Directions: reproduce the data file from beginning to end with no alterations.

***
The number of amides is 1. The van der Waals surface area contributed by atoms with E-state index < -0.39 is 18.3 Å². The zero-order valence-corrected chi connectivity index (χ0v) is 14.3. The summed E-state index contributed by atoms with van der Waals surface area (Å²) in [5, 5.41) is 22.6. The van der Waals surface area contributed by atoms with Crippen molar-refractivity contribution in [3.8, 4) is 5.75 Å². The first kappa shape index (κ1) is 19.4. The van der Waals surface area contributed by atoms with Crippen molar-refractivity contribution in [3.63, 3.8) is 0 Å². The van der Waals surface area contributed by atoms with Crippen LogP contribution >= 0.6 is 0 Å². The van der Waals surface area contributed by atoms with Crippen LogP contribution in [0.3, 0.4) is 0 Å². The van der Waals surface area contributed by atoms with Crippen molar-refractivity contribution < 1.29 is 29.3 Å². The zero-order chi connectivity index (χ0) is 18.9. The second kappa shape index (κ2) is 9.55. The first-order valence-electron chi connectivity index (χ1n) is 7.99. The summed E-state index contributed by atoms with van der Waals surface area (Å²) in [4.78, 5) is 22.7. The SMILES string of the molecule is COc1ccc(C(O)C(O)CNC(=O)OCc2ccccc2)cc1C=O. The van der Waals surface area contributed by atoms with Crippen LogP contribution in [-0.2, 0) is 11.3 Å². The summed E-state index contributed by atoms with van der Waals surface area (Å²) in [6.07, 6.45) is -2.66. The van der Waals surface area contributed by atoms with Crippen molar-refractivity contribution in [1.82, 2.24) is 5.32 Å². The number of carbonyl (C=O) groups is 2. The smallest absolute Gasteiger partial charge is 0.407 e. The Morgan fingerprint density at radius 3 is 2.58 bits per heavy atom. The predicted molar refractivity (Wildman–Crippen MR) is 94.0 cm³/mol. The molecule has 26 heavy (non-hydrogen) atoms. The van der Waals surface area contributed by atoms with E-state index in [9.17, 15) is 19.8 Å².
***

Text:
The number of amides is 1. The van der Waals surface area contributed by atoms with E-state index < -0.39 is 18.3 Å². The zero-order valence-corrected chi connectivity index (χ0v) is 14.3. The summed E-state index contributed by atoms with van der Waals surface area (Å²) in [5, 5.41) is 22.6. The van der Waals surface area contributed by atoms with Crippen molar-refractivity contribution in [3.8, 4) is 5.75 Å². The first kappa shape index (κ1) is 19.4. The van der Waals surface area contributed by atoms with Crippen molar-refractivity contribution in [3.63, 3.8) is 0 Å². The van der Waals surface area contributed by atoms with Crippen LogP contribution >= 0.6 is 0 Å². The van der Waals surface area contributed by atoms with Crippen LogP contribution in [0.3, 0.4) is 0 Å². The van der Waals surface area contributed by atoms with Crippen molar-refractivity contribution < 1.29 is 29.3 Å². The zero-order chi connectivity index (χ0) is 18.9. The second kappa shape index (κ2) is 9.55. The first-order valence-electron chi connectivity index (χ1n) is 7.99. The summed E-state index contributed by atoms with van der Waals surface area (Å²) in [4.78, 5) is 22.7. The SMILES string of the molecule is COc1ccc(C(O)C(O)CNC(=O)OCc2ccccc2)cc1C=O. The van der Waals surface area contributed by atoms with Crippen LogP contribution in [-0.2, 0) is 11.3 Å². The summed E-state index contributed by atoms with van der Waals surface area (Å²) in [6.07, 6.45) is -2.66. The van der Waals surface area contributed by atoms with Crippen molar-refractivity contribution in [1.82, 2.24) is 5.32 Å². The number of carbonyl (C=O) groups is 2. The smallest absolute Gasteiger partial charge is 0.407 e. The Morgan fingerprint density at radius 3 is 2.58 bits per heavy atom. The predicted molar refractivity (Wildman–Crippen MR) is 94.0 cm³/mol. The molecule has 26 heavy (non-hydrogen) atoms. The van der Waals surface area contributed by atoms with E-state index in [9.17, 15) is 19.8 Å².